Nomo's unorthodox, corkscrew pitching windup was an integral part of his mystique, and this aggressively radical approach simply had to be reflected in the design of his signature shoe. Equipped with Max Air in the heel and forefoot, the Air Nomo Max featured prominent Visible Air windows of varying sizes and a mesh upper overlaid with leather. The futuristic design actually has been reissued once, as the Air Max NM in 2011, but with another decade gone since then, the Air Nomo Max 1 is once again tantalizingly out of reach.
1997 Air Diamond Turf IV:
The fourth Nike signature model for hall of fame cornerback Deion Sanders, the Air Diamond Turf IV was practically a real life comic book team up. That's because the high top turf model was designed by Air Max 95 designer Sergio Lozano. The standard football ready elements like a midfoot strap, high, ankle supportive cut and Air Max cushioned heel were applied to a design more than worthy of Deion's 'Prime Time' persona. Subdued Nike branding at the sides contrasted the boldness of the ankle and strap branding, which featured oval elements, containing the Nike Swoosh against a lightning bolt background. With turn of the millennium fashion coming back around, there are probably a number of white track suits that wouldn't mind being paired up with Deion's high stepping shoes.
1998 Total Air Max Bus:
As you may have guessed from the name, 1998's Total Air Max Bus was the signature model of Steelers legend Jerome Bettis. Like the mode of transport that inspired his nickname, Bettis was not necessarily the most glamorous mode of transportation out there, but could always be relied upon to reach its destination. There was one major difference between football's Bus and the regular bus, however. Bettis combined imposing bulk with maneuverable speed and agility. The Total Air Bus Max was designed to support the former without impeding the latter. A rugged, thick leather upper housed an inner bootie, for a fully snug and controlled feeling fit, while a full length Air unit provided for lightweight, downfield run ready cushioning.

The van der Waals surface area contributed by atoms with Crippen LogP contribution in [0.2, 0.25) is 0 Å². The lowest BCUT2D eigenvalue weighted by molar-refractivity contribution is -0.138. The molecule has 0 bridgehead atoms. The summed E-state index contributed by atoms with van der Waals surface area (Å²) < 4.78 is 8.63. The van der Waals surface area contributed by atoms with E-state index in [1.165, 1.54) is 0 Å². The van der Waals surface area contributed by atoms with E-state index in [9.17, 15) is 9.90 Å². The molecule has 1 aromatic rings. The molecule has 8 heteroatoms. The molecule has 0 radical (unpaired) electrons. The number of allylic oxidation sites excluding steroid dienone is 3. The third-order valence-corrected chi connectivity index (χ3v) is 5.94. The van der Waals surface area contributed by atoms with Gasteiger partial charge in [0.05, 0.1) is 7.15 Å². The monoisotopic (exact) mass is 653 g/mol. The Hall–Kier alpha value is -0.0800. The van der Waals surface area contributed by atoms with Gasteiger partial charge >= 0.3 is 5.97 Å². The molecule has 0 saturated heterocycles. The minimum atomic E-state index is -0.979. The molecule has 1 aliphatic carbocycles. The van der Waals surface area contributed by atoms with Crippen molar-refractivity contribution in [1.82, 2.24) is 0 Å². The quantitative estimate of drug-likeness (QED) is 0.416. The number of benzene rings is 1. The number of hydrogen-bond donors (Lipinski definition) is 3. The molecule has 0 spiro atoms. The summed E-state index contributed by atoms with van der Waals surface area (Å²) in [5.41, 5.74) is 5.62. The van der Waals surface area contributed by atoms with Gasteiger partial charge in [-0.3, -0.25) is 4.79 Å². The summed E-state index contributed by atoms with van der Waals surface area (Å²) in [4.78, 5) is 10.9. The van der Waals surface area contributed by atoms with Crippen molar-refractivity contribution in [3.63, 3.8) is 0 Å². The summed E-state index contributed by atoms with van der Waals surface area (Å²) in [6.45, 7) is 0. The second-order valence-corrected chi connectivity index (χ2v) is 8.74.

1998 Air Max Battle Force:
A name like Air Max Battle Force is quite a promise to live up to. Designed for the punishment dished out to footwear and anatomy by basketball's big men, the Air Max Battle Force was a supportive high top featuring premium leather and a contrasting, neon, full-length Air sole. Appropriately enough, the Battle Force was debuted by the Admiral, David Robinson of the San Antonio Spurs. The upper's ribbed texture leather and a wavy midsole design are elements that wouldn't look out of place on an ACG hiker. They wouldn't look out of place in a contemporary fashion context either.